This month’s blog post is a continuation of last October’s post on Cisco ACI and Software Defined Networking – Part 1. In part 1, I gave some history on traditional networking and discussed how networking is evolving to accommodate the next generation data center and cloud computing with Software Defined Networking or SDN. This month we dive into Cisco’s approach to SDN – Cisco Application Centric Infrastructure or ACI.
At first glance
Cisco ACI is made up of two components. First, the Application Policy Infrastructure Controller or APIC is management software component for ACI. Its responsibility is to manage and apply network policy on the fabric. The APIC is an appliance or UCS 2240 M3 (Frist Gen) or 2240 M4 (Second Gen) which is a 1U rack mount servers. They are typically in a clustered configuration for added resiliency. Second, the Nexus 9000 is the hardware component. They can run in traditional nexus mode or ACI mode. In ACI mode, all the management and configuration happens at the APIC level. In Nexus mode, management happens at the individual switch level.
Here is a list of ACI compatible hardware.
Object Model, Tenants and Contexts
The Object Model is the foundation of ACI and where it truly derives its power. For those who are familiar to programming. The Object Model that ACI uses operates like an Object in Object Operating programming. The object has a set of attributes that can be modified and shared across the entire model. This is a huge departure from how we managed switches in the past individually using a flat configuration file. In programming terms, the old way of configuring switches was a lot a procedural program. Each line in the startup configuration file was read into memory and becomes the running configuration.
The ACI Object model is made up of tenants which can be used by different customers, business units, or departments within an organization. When ACI is first turned on it creates a default Tenant. From there, additional Tenants can be created based on the needs of the organization.
Tenants are broken up into contexts which are different IP spaces or subnets with their own Virtual Routing and Forwarding (VRF) instance(s). Contexts are very similar to VLANs but are much more configurable and less limited than the traditional VLAN.
Endpoint Groups and Policies
Endpoint Groups or (EPGs) are a grouping of endpoint devices that share the same set of network services and that ultimately represent an application or business unit. An EPG can be a physical NIC, Virtual NIC, Port Group, IP Address, VLANs, VXLANs or DNS name. EPGs allow the network engineer to logically segregate a network based on the application. In the past, this would typically be done with VLAN(s) which would logically segment the network to Isolate for performance or security reasons. This can cause additional complexity which isn’t necessary needed. By default, a device can’t communicate on the network. This rule operates more like Fiber Channel SAN and less like an Ethernet LAN.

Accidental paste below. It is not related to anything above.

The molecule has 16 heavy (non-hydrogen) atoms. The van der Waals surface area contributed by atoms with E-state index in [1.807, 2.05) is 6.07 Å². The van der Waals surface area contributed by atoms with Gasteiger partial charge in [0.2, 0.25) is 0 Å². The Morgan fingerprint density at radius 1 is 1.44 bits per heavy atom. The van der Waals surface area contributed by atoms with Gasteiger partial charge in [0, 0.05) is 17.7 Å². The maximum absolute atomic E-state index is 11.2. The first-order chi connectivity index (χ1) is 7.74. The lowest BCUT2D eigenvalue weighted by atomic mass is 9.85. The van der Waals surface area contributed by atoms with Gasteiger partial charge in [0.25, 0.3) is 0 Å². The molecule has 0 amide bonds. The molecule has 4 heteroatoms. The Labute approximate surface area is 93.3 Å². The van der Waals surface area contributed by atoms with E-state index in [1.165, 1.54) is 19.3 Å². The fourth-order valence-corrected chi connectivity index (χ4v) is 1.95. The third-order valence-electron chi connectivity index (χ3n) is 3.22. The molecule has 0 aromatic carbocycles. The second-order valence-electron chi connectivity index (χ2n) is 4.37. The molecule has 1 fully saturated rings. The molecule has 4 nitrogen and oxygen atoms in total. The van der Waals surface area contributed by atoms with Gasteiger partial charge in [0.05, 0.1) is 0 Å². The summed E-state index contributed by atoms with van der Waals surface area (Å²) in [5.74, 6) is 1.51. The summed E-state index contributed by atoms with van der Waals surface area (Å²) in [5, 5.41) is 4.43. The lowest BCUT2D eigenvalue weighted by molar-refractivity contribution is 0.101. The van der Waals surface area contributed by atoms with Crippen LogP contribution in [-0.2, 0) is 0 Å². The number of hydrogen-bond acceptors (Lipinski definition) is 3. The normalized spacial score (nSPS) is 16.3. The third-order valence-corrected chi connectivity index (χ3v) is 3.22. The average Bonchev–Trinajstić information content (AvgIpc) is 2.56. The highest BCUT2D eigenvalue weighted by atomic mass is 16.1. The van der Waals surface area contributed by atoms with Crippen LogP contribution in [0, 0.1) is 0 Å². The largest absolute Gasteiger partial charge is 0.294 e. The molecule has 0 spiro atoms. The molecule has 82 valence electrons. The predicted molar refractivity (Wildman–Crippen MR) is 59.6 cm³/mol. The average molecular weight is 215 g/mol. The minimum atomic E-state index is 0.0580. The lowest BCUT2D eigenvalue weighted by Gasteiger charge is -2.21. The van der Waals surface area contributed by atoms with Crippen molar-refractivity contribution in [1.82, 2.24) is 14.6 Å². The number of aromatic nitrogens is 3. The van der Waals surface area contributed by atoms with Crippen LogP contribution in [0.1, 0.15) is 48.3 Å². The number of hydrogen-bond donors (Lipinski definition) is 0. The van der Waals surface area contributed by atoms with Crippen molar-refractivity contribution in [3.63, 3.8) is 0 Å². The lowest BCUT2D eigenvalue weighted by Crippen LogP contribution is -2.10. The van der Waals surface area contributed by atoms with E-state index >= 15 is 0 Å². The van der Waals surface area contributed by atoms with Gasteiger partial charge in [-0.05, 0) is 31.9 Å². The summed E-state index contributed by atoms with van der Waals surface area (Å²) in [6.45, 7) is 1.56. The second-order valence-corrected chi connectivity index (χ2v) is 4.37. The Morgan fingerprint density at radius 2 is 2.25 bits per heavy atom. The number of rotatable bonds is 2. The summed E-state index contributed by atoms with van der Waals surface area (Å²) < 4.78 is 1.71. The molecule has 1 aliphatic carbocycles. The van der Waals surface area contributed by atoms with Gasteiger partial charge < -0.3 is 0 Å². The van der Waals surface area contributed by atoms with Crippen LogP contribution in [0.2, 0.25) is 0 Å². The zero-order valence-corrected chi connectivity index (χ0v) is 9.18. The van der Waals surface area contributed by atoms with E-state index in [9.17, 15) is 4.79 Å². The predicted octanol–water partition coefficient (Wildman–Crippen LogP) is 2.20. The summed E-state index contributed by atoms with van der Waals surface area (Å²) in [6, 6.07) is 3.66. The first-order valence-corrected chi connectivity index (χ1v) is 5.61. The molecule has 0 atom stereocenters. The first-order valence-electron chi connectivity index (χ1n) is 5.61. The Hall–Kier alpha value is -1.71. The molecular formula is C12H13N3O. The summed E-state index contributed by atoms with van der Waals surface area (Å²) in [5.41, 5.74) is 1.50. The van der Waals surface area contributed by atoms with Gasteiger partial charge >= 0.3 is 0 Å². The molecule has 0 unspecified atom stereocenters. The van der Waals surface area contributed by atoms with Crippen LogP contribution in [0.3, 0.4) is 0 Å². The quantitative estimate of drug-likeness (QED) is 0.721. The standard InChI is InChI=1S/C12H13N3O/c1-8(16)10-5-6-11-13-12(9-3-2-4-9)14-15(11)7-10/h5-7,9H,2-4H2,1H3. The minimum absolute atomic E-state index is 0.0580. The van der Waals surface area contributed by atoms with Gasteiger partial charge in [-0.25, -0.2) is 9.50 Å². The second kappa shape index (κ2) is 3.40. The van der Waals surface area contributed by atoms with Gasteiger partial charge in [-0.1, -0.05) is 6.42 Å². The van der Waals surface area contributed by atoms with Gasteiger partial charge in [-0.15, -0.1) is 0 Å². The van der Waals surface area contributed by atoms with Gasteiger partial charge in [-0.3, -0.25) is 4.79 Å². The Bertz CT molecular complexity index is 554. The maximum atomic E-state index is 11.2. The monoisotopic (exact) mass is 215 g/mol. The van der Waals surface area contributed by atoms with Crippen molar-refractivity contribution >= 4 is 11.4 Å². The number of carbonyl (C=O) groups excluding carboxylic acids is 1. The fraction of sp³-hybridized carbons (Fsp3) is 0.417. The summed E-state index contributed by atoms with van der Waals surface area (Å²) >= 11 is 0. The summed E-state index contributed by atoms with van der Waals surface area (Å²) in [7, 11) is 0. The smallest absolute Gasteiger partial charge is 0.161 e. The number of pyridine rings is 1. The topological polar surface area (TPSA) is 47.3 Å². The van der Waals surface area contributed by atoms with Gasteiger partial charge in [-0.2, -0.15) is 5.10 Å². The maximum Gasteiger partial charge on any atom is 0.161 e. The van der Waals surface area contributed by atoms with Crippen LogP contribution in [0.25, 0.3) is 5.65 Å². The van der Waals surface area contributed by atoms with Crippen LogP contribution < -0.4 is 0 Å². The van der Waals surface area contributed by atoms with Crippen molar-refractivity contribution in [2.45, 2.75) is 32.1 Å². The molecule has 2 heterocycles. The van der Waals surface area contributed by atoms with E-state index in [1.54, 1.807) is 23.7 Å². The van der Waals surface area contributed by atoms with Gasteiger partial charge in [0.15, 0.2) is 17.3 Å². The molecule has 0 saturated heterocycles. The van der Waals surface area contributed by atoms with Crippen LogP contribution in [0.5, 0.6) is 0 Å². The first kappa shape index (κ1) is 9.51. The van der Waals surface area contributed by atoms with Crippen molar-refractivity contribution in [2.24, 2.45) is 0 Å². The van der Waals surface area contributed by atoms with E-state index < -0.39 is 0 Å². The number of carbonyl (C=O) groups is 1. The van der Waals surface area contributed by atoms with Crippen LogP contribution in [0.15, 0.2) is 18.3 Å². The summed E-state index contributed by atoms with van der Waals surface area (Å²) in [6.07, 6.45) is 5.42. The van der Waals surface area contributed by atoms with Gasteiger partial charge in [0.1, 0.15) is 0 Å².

A policy consists of a Source EPGs (sEPG) and a destination EPGs (dEPG). Polices can be ingress and egress rules that can be used for Access Control, Quality of Service (QoS), or other network related services. Once you are in an Endpoint group you can communicate as long as you have IP reachability. A policy allows you to create an application group (web, app, and database servers and control the network communication between each. A policy essentially defines a security zone for a particular application. A policy enforcement matrix used to group sEPG(s) and dEPG(s) in a grid and where they meet is where policies are enforced.
Contracts and Filters
Contracts define how EPGs communicate with each other. Similar to a contract that you sign the defines an agreed upon outcome. In the ACI world, a contract is a set of rules that defines how the network will operate within a policy. Contracts can either be provided or consumed by an EPG. Filters are used to permit and deny traffic at Layer 2, 3 and 4. Filters are applied to both inbound and outbound interfaces. A Filter is essentially a Access Control List or (ACL) on the network.
Application Network Profiles
An Application Network Profile groups everything together (EPGs, contracts and filters) and that dictates how that traffic behaves on the network fabric for a specific application. For those that are familiar with UCS platform. An application network profile is very much like a service profile is to a server. It gives the network hardware an identity once defined.
Private Networks, Bridge Domains and Subnets
A private network is simply a L3 forwarding domain. When added to a context is acts just like a VRF in the traditional network world which can allows for a private network to have overlapping IP addresses without conflict. Bridge Domains or simply BDs are responsible for L2 forwarding like a VLAN. The difference is that you aren’t subject to the limitations of a VLANs on a traditional network like the 4096 VLAN limit. A subnet is defined under a Bridge Domain and creates a gateway. Much like a Switch Virtual Interface or SVI. A gateway is a logical interface that can exist on multiple nodes in the fabric.
In this post, I just scratched the surface on Cisco’s ACI by covering some basic concepts and terminology. Cisco’s ACI and SDN in general are changing the way Network Administrators and Engineers approach the design and administration of networks. New skills like basic scripting and programming will be required for Network Engineers as software takes more predominate role in the data center.